Despite recent changes nationally on the licensure exam, BYU nursing students have a passing rate of 96 percent. .
“It was really good, and pleasantly surprising,” said BYU nursing professor Renea L. Beckstrand. “Our passing rate did not drop at all.”
This year the National Council Licensure Examination (NCLEX) for registered nurses was reevaluated and changed, forcing nursing students at BYU and across the U.S. to step up to the challenge.
Nationally, passing rates declined from close to 90 percent, down to 83 percent. For nursing students in the state of Utah, the passing rate dropped from 90 percent to 80 percent. But BYU students did not see a drop, maintaining a passing rate of 96 percent.
These national and state trends are common. Whenever the NCLEX has changed in the past, passing rates have dropped.
Beckstrand teaches an NCLEX-RN preperation class at BYU. The class is one of many resources within the BYU College of Nursing to help students prepare for certification. She said her process as an instructor didn’t changed much with the changes to the examination. She simply let the students know that the test would be more challenging, and the students responded.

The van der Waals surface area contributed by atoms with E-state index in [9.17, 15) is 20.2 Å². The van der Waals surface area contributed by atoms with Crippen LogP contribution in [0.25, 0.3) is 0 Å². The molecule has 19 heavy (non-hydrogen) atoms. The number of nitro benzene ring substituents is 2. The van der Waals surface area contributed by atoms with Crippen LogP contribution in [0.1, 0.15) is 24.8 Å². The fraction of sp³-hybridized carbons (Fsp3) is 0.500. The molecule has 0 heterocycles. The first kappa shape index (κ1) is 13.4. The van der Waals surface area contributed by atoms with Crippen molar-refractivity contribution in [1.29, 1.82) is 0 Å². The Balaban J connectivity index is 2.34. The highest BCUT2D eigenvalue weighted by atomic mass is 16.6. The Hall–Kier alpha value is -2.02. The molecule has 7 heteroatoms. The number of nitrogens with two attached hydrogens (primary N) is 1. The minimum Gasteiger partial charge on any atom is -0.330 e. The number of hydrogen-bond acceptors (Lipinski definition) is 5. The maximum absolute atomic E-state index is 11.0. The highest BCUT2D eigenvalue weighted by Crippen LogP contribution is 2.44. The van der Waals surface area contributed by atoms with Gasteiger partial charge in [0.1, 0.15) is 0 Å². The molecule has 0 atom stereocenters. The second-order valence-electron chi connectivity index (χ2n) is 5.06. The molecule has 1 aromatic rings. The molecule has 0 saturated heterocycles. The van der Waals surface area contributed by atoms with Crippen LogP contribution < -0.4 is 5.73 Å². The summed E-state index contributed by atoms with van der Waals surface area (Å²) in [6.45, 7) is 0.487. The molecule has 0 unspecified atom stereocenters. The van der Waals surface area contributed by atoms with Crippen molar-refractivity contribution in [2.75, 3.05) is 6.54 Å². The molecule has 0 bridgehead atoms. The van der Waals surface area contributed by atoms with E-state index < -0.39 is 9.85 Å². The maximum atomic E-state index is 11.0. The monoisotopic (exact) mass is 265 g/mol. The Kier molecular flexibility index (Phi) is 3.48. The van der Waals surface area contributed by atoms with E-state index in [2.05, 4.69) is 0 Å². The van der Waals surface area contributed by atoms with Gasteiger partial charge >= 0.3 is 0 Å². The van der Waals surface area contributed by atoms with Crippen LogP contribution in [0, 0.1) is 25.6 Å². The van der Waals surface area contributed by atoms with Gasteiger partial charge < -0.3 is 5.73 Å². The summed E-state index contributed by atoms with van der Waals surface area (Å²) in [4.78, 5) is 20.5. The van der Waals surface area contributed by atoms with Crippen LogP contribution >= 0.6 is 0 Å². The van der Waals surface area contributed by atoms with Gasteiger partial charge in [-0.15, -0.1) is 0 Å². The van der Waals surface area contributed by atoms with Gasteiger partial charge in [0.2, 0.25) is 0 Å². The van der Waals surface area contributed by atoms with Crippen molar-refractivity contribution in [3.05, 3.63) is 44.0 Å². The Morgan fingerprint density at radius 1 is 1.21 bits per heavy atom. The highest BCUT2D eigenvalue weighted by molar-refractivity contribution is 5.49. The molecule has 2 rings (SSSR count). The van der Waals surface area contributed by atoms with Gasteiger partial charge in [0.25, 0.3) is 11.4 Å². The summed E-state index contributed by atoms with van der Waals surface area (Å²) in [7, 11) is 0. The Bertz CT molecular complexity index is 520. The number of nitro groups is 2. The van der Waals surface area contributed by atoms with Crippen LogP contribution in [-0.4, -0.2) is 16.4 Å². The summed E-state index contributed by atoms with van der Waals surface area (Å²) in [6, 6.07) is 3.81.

“Everyone kept saying that the test was now harder, and it made me nervous to know that our class was the first BYU nursing class to test the new NCLEX waters,” said Hanna Meinzer, one of the 43 BYU students who passed the NCLEX. “I definitely studied harder, knowing that the standard for passing had been raised. I did nothing but study for a solid month.”
The NCLEX-RN passing standard changes every three years. The national board sends surveys to 6,000 first-year nurses across the U.S. to see specifically what they deal with on the job on a day-to-day basis. They then use that information to reevaluate the exam. Along with the changes to the content within the test, the requirements to pass the exam also become more difficult.
“We just have really great students,” Beckstrand said. “They absolutely stepped up to the challenge”
Since graduating from BYU and passing the NCLEX, Meinzer now works in the shock/trauma intensive care unit at Intermountain Medical Center in Murray, Utah.
“BYU taught me the basic skills I needed to know going into the field,” Meinzer said. “But even more useful than learning about arterial lines, ventilators and central lines, was the critical thinking I was taught at BYU. The nursing program focuses very heavily on the student's ability to think through situations clearly and make the best decisions for patient care.”